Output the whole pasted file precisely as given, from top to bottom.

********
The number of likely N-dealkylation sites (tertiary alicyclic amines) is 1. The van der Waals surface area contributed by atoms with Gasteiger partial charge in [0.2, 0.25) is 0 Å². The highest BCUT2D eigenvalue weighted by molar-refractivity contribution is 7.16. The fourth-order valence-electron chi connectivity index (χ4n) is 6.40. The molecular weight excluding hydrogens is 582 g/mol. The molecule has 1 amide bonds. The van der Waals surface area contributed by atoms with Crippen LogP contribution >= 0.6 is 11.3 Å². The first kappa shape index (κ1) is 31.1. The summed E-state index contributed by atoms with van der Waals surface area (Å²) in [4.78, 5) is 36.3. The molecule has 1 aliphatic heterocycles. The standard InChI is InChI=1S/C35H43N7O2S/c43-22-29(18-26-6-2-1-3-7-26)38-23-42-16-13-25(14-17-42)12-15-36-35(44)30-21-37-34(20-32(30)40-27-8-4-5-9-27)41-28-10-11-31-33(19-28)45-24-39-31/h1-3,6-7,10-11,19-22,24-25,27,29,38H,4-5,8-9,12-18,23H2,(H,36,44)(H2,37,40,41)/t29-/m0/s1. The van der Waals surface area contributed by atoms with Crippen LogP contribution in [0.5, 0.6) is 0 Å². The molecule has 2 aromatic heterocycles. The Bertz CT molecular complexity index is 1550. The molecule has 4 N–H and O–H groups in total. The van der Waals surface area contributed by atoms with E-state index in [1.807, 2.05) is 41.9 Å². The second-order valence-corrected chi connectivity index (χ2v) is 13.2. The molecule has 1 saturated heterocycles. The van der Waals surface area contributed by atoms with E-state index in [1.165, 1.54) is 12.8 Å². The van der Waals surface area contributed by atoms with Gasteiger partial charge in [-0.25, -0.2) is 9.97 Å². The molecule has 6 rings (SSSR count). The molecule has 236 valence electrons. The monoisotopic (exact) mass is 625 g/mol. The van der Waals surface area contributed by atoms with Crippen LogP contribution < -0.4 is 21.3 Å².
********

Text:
The number of likely N-dealkylation sites (tertiary alicyclic amines) is 1. The van der Waals surface area contributed by atoms with Gasteiger partial charge in [0.2, 0.25) is 0 Å². The highest BCUT2D eigenvalue weighted by molar-refractivity contribution is 7.16. The fourth-order valence-electron chi connectivity index (χ4n) is 6.40. The molecular weight excluding hydrogens is 582 g/mol. The molecule has 1 amide bonds. The van der Waals surface area contributed by atoms with Crippen LogP contribution >= 0.6 is 11.3 Å². The first kappa shape index (κ1) is 31.1. The summed E-state index contributed by atoms with van der Waals surface area (Å²) in [4.78, 5) is 36.3. The molecule has 1 aliphatic heterocycles. The standard InChI is InChI=1S/C35H43N7O2S/c43-22-29(18-26-6-2-1-3-7-26)38-23-42-16-13-25(14-17-42)12-15-36-35(44)30-21-37-34(20-32(30)40-27-8-4-5-9-27)41-28-10-11-31-33(19-28)45-24-39-31/h1-3,6-7,10-11,19-22,24-25,27,29,38H,4-5,8-9,12-18,23H2,(H,36,44)(H2,37,40,41)/t29-/m0/s1. The van der Waals surface area contributed by atoms with Crippen LogP contribution in [0.5, 0.6) is 0 Å². The molecule has 2 aromatic heterocycles. The Bertz CT molecular complexity index is 1550. The molecule has 4 N–H and O–H groups in total. The van der Waals surface area contributed by atoms with E-state index in [1.807, 2.05) is 41.9 Å². The second-order valence-corrected chi connectivity index (χ2v) is 13.2. The molecule has 1 saturated heterocycles. The van der Waals surface area contributed by atoms with E-state index in [1.165, 1.54) is 12.8 Å². The van der Waals surface area contributed by atoms with Gasteiger partial charge in [-0.25, -0.2) is 9.97 Å². The molecule has 6 rings (SSSR count). The molecule has 236 valence electrons. The monoisotopic (exact) mass is 625 g/mol. The van der Waals surface area contributed by atoms with Crippen LogP contribution < -0.4 is 21.3 Å².